There is more evidence of faded grandeur here. The seats, a relic of their era, are well past their prime. I don’t know if the scaffolding is evidence of work being completed, or work that has been abandoned. I didn’t want to get too close just in case. The detail on the ceiling is beautiful. I doubt there are many who pass through the doors to appreciate it these days.
Above are views of relics in the corridors on the first floor. Below are images of staff members from years gone by which line the walls.
Above are more details from the corridors. Below are images of the deserted Palm Court Ballroom. The views from here over the sea are breathtaking. I wonder whether Anne enjoyed views like these in her final days?
A seat saved for Anne.
Above shows more reminders of times gone by from downstairs. Below is the deserted dining room.
See below for the beautiful detail in the Sea View Lounge.
Below is the door to what was the Cocktail Bar. And please don’t forget to return your room keys.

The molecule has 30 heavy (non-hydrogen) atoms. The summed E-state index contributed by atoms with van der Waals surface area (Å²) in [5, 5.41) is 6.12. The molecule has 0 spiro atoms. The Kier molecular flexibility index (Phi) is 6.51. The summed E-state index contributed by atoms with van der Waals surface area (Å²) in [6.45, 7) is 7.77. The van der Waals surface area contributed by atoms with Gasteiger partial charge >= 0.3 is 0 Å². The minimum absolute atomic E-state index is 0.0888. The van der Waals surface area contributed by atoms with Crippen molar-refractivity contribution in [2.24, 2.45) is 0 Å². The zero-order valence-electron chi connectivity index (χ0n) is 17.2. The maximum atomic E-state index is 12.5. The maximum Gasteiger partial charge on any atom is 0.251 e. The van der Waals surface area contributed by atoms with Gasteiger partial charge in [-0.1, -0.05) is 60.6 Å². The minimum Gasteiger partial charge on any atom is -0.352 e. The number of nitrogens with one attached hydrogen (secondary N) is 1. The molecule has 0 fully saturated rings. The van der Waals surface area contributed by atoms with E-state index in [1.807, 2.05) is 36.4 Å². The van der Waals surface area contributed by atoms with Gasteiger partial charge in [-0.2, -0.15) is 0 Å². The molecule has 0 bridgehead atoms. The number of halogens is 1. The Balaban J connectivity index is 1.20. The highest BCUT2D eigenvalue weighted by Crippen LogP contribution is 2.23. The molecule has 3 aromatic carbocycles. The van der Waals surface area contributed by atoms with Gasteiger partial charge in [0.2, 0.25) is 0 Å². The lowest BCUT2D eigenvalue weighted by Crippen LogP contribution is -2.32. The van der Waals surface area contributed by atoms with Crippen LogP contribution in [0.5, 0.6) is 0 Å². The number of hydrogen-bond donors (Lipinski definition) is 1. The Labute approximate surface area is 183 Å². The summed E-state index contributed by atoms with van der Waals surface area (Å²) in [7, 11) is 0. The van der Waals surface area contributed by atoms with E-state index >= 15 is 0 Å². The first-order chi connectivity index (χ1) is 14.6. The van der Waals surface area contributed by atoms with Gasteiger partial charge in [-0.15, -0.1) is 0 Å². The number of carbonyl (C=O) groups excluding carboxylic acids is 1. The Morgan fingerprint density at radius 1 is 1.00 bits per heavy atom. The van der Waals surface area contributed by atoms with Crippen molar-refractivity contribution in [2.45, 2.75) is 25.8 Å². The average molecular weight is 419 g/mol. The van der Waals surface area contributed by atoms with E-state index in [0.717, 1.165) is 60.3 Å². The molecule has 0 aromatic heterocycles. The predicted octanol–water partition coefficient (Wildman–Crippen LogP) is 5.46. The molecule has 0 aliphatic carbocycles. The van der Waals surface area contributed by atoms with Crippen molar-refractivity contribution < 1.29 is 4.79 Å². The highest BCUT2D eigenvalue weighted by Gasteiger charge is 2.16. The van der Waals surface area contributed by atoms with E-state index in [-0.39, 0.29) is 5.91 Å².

It was a fascinating visit to a place where time seems to have stood still for the last few decades. Although the views are very much the same as those Anne would have enjoyed, there is little else she would recognise. She may have enjoyed the hotel in its Victorian heyday, but sadly, there is little left to enjoy today except a nostalgic glimpse of times gone by. There is nothing wrong with tradition and nostalgia, but I’d hate to see this once wonderful place sold off and split up for apartments or offices. It needs refurbishment and regeneration to attract more visitors. Despite the Brontë connection, sadly it’s not a place I would like to stay in. A bit of TLC would go a long way.
In Loving Memory of Bob the Bichon (2007-2019)
A lover of life, the Brontës, and Haworth who knows that I’m just going to write because I can’t help it.
By Nicola F. a.k.a. The Brontë Babe.
Thanks for reading. I’d love it if you stopped by The Journal of Juvenilia Studies where you can read my essay, “Autobiography, Wish-Fulfilment, and Juvenilia. The ‘Fractured Self’ in Charlotte Brontë’s Paracosmic Counterworld”.